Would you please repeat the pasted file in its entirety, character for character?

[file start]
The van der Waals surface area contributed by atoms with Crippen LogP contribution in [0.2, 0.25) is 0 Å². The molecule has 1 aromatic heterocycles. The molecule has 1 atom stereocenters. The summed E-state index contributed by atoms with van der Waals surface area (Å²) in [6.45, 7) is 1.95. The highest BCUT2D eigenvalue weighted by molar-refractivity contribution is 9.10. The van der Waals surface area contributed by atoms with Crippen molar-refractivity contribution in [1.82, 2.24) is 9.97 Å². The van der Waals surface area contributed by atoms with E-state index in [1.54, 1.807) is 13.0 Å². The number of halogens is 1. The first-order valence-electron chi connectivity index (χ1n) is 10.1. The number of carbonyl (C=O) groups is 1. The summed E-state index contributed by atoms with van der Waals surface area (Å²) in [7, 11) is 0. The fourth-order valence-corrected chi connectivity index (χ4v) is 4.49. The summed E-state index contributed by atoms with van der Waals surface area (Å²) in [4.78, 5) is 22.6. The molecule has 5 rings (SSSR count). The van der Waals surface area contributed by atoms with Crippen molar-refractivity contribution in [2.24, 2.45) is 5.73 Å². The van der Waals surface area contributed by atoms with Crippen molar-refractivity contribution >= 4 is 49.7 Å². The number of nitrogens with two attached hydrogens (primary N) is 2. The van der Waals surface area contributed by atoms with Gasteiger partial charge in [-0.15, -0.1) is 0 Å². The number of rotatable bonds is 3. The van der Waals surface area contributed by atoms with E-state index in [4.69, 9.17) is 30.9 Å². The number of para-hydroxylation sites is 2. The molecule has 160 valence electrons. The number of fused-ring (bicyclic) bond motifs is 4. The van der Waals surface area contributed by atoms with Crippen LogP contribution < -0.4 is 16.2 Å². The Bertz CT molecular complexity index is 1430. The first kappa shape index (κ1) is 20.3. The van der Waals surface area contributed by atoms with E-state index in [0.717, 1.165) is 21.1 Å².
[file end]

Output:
The van der Waals surface area contributed by atoms with Crippen LogP contribution in [0.2, 0.25) is 0 Å². The molecule has 1 aromatic heterocycles. The molecule has 1 atom stereocenters. The summed E-state index contributed by atoms with van der Waals surface area (Å²) in [6.45, 7) is 1.95. The highest BCUT2D eigenvalue weighted by molar-refractivity contribution is 9.10. The van der Waals surface area contributed by atoms with Crippen molar-refractivity contribution in [1.82, 2.24) is 9.97 Å². The van der Waals surface area contributed by atoms with E-state index in [1.54, 1.807) is 13.0 Å². The number of halogens is 1. The first-order valence-electron chi connectivity index (χ1n) is 10.1. The number of carbonyl (C=O) groups is 1. The summed E-state index contributed by atoms with van der Waals surface area (Å²) in [7, 11) is 0. The fourth-order valence-corrected chi connectivity index (χ4v) is 4.49. The summed E-state index contributed by atoms with van der Waals surface area (Å²) in [4.78, 5) is 22.6. The molecule has 5 rings (SSSR count). The van der Waals surface area contributed by atoms with Crippen molar-refractivity contribution in [2.24, 2.45) is 5.73 Å². The van der Waals surface area contributed by atoms with Crippen molar-refractivity contribution >= 4 is 49.7 Å². The number of nitrogens with two attached hydrogens (primary N) is 2. The van der Waals surface area contributed by atoms with Gasteiger partial charge in [-0.15, -0.1) is 0 Å². The number of rotatable bonds is 3. The van der Waals surface area contributed by atoms with E-state index in [4.69, 9.17) is 30.9 Å². The number of para-hydroxylation sites is 2. The molecule has 160 valence electrons. The number of fused-ring (bicyclic) bond motifs is 4. The van der Waals surface area contributed by atoms with Crippen LogP contribution < -0.4 is 16.2 Å². The Bertz CT molecular complexity index is 1430. The first kappa shape index (κ1) is 20.3. The van der Waals surface area contributed by atoms with E-state index in [0.717, 1.165) is 21.1 Å².